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California’s eviction moratorium has expired. What now?



Several deadlines and extensions have come and gone under California’s COVID-19 eviction moratorium.

The statewide tenant protection for renters expired last week, two years after the first protections went into effect during the start of the pandemic. But a patchwork of moratorium extensions with municipalities throughout the state offer protection for some.

What happens now that California’s eviction moratorium has ended?

Tenants across the state will need to figure out if their city or county offers some form of rent protection for nonpayment due to COVID-19. If a household can still get protection under their local moratorium, it does not mean they do not have to pay rent. Instead, their payments are deferred and will have to be paid later depending on the local rules, according to attorney Jeffrey Uno with Legal Aid Foundation of Los Angeles’ Eviction Defense Center.

A landlord can still legally move ahead with the process to remove a tenant for nonpayment.

“Evictions are still proceeding. They have been proceeding throughout the pandemic, it’s just that now the protections that some tenants enjoyed have gone away,” Uno said. “People are confused or misinformed when they hear the word ‘moratorium.’ They think that they will not have to pay or they can ignore any type of legal documents from their landlords. Those people still have to respond if their landlord files the paperwork for the eviction process with the court.”

Anyone experiencing loss of income due to COVID-19 should let their landlord know immediately with a declaration form provided by the state. Then those tenants should get proof that they submitted the declaration to their landlord, either through email, text or whatever other means they can to show they made that effort, Uno said.

What if a tenant applied for rent relief with the state, but hasn’t received an official response?

California received $5.2 billion in federal aid last year to establish a rent relief program. The Department of Housing and Community Development was responsible for issuing about half of that money while local governments that chose to set up their own systems doled out the rest.

But the process to get renters that aid has been slow.

California’s rent relief program has served nearly 340,000 households with an average payment of $11,684 for rent and utility assistance, according to the most recent data from the state.

Tens of thousands of tenants are still waiting to hear if their applications have been approved, according to the state agency. Tenants who are waiting should not sit on their hands, Uno said.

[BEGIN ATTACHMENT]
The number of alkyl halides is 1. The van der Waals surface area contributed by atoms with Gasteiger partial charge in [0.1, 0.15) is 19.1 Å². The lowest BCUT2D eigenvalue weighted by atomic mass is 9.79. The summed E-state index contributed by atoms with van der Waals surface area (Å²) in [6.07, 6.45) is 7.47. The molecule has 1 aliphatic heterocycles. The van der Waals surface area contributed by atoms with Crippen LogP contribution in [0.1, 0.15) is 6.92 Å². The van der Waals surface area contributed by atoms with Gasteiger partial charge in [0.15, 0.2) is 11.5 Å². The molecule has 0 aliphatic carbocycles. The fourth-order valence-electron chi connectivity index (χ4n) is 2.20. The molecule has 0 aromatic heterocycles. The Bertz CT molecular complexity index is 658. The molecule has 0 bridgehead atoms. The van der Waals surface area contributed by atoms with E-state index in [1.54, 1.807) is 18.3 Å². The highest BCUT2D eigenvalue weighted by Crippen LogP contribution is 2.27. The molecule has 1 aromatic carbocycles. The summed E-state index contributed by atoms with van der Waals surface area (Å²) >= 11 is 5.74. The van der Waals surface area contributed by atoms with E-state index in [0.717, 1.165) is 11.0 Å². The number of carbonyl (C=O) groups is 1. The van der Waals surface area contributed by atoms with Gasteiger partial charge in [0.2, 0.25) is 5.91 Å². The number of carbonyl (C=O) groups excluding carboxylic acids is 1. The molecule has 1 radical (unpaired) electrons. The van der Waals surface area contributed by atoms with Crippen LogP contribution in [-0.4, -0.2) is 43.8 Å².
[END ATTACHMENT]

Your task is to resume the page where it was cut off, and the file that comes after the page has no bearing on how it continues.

“Be diligent and follow up,” Uno said. “Don’t wait for them to call you. It could be a matter as simple as correcting a detail that the agency could claim was not verified. Whatever it might be, it’s better to ask.”

Approximately 13,000 applications are still being processed, Business, Consumer, Services and Housing Agency spokesperson Alicia Murillo said in a statement. That includes roughly 6,000 that are awaiting additional information from applicants, about 5,000 denials that are being appealed and approximately 1,500 renters who are waiting for utility assistance.

“By the June 30 expiration of statewide eviction protections, every eligible applicant who has been responsive to the program has been paid,” Murillo said.

According to a June report from the National Equity Atlas, about 547,000 renter households applied for the program, but a little less than half received assistance and another 5% are still waiting for assistance.

Madeline Howard, senior attorney for the Western Center on Law and Poverty, is one of the attorneys in two lawsuits that a coalition of tenant advocacy groups brought against the Department of Housing and Community Development after it closed the application portal.

One lawsuit alleges that the state’s “flawed administration” of the rental assistance program “is violating tenants’ due process rights and disproportionately harming tenants on the basis of race, color, and national origin, leading to unnecessary evictions,” while another claims that the state isn’t covering the amount of rental debt promised by state law.

“I wish that things had gotten better,” Howard said. “The program has been deeply problematic from the beginning. … This was a huge investment of public funds, and it could have made so much more of a difference and reached so many more vulnerable people than it did because of the way that it’s been handled.”

What about other parts of the state that still have moratoriums?

Evictions have skyrocketed in recent months, Uno said. In March, the California attorney general’s office warned 91 law firms that represent landlords that some of their clients may have broken the law by filing false claims and pretending to be unaware of pending emergency rental assistance applications by their tenants.

Nailing down rent protections gets a bit trickier depending on where a person lives. The cities of Burbank and Glendale already lifted their eviction moratoriums, while the city of Los Angeles has moved to extend protection. Los Angeles County tenants who qualify will continue to see a rent moratorium through at least the end of the year. Every tenant should familiarize themselves with their local rent rules and protections, Uno said, because evictions are still going to be filed no matter what protections are in place.

A moratorium provides a defense for renters, but it doesn’t mean that they are immune from eviction.

“It’s happening every day,” Uno said. “It’s open season unfortunately for tenants.”

Times staff writer Hannah Wiley contributed to this report.



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